President accused of falsifying business records for The Gingerbread Learning Center
so he and his wife could steal taxpayer money for personal indulgences
State Comptroller Thomas P. DiNapoli and Richmond County District Attorney Michael E. McMahon today announced that Dennis Mosesman and Elsie Mosesman have been indicted on charges including Grand Larceny in the Second Degree, a class C Felony, Grand Larceny in the Third Degree, a class D Felony, and Offering a False Instrument for Filing in the First Degree for stealing approximately $771,000 in public funds by falsifying business records for The Gingerbread Learning Center, Inc., a pre-school serving special needs children aged three through five years on Staten Island. Throughout the course of the scheme, the defendants diverted public funds to purchase personal items including; landscaping for their home, car and insurance payments for their vehicles, flowers and other gifts for relatives, cell phone payments, personal purchases at Costco, life insurance, and also created a more than $100,000 no-show job for defendant Elsie Mosesman.
“The Mosesmans allegedly diverted public funds meant for children with special needs to landscape their home, buy luxury cars and create a more than $100,000 no-show job,” said State Comptroller Thomas P. DiNapoli. “Thanks to my auditors and investigators, in partnership with Richmond District Attorney Michael E. McMahon’s office, their $771,000 scheme was exposed and they face criminal charges. I thank District Attorney McMahon and his staff for their commitment to protecting taxpayer money.”
“These defendants allegedly stole taxpayer money that should have gone to help special needs children but instead was spent on personal indulgences. This breach of public trust is not only morally wrong, but criminal, and we will work tirelessly to hold them accountable,” said District Attorney Michael E. McMahon. “I would like to thank Comptroller DiNapoli and his team for their thorough investigation, as well as my prosecutors, ADAs Gregg Brown and Andrew Botelho. The type of selfish behavior displayed by these defendants is unacceptable, and we will continue to work with the State Comptroller’s Office, the State Department of Education, and the New York City Department of Education to ensure that all children are able to learn and succeed in a safe and trusting environment.”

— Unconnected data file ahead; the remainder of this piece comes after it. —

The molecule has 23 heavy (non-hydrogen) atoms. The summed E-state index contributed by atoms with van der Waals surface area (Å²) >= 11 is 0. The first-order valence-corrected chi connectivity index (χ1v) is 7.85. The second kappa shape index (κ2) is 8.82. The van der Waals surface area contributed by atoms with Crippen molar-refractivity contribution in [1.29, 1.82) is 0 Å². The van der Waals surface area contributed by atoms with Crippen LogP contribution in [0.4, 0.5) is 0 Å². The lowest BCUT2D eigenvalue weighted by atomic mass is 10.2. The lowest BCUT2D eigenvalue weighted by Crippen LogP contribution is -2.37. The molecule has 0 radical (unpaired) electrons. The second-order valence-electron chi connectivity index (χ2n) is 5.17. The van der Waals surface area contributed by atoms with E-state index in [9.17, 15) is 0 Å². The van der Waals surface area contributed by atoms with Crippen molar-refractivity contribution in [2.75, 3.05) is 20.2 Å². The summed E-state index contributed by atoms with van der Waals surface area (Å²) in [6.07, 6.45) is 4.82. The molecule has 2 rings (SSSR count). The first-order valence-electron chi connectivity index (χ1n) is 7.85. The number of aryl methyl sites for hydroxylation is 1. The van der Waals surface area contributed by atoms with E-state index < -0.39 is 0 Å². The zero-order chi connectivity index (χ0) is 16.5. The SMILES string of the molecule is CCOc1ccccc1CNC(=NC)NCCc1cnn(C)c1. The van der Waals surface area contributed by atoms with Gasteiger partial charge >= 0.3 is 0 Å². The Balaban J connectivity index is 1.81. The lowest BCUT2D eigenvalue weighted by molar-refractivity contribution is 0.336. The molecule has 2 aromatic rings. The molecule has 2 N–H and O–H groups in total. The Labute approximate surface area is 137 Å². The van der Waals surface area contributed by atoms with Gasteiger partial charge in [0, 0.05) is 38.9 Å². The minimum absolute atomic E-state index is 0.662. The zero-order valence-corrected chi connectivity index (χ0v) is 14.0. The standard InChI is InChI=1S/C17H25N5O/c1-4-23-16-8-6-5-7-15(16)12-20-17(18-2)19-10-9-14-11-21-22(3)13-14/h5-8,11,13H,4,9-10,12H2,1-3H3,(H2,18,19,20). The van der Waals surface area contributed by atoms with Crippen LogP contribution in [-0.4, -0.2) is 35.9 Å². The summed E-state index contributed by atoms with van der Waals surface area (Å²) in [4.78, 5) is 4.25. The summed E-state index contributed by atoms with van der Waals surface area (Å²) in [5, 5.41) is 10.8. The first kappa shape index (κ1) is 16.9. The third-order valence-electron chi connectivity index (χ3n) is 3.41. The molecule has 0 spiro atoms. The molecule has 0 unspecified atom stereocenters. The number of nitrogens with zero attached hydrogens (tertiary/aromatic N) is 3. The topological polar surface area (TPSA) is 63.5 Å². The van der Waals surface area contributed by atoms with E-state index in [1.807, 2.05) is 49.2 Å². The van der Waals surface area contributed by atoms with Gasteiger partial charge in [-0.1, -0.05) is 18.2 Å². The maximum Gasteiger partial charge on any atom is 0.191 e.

On or about, and in between, January 2015 and August 2015, an audit of The Gingerbread Learning Center conducted by the State Comptroller’s Office revealed that items listed on the company’s Consolidated Fiscal Reports (CFR) for fiscal years 2010-2011; 2011-2012; and 2012-2013, and filed with the State Department of Education, were not reasonably related and necessary to the company’s operations, but instead were for the benefit of defendants Dennis Mosesman and Elsie Mosesman.
The Gingerbread Learning Center was in contract with the City of New York to provide special education programs to pre-school children, serving approximately 100 students annually, and was required to file yearly CFRs outlining the company’s yearly expenses and costs. The audit was prompted by an anonymous complaint received by the State Department of Education alleging that Elsie Mosesman was a “no show” employee. The audit examined, among other things, employee time and attendance, and payments for expenses The Gingerbread Learning Center claimed on its CFRs. The audit uncovered several financial irregularities in the CFRs submitted by The Gingerbread Learning Center. The audit also uncovered issues regarding the employment of Elsie Mosesman.
In addition to his wife’s salary ($150,000 annually plus fringe benefits), Dennis Mosesman also claimed personal items on the CFRs. Specifically, he claimed as program-related items: landscaping for his home ($18,936), car and insurance payments for his vehicles (two Mercedes Benz, a Porsche, and Toyota Highlander) ($56,966), flowers sent to his wife and daughters ($3,561), cell phone payments for his daughter and son-in-law ($7,002), Staples purchases for his daughter ($2,656), the purchase of a domain name for his daughter’s professional website ($220), personal purchases at Costco ($17,835), life insurance for Dennis Mosesman with Elsie Mosesman as the beneficiary ($42,877), and gift cards ($6,786).
Dennis Mosesman and Elsie Mosesman were both arraigned today in State Supreme Court, St. George, and released on their own recognizance.
The case is being prosecuted by ADAs Gregg Brown and Andrew Botelho.
The charges contained in the attached indictment are merely allegations, and the defendant is presumed innocent unless and until proven guilty.
D.O.B. October 25, 1947
58 Brookwillow Avenue, West Long Branch, NJ
D.O.B. October 23, 1946
58 Brookwillow Avenue, West Long Branch, NJ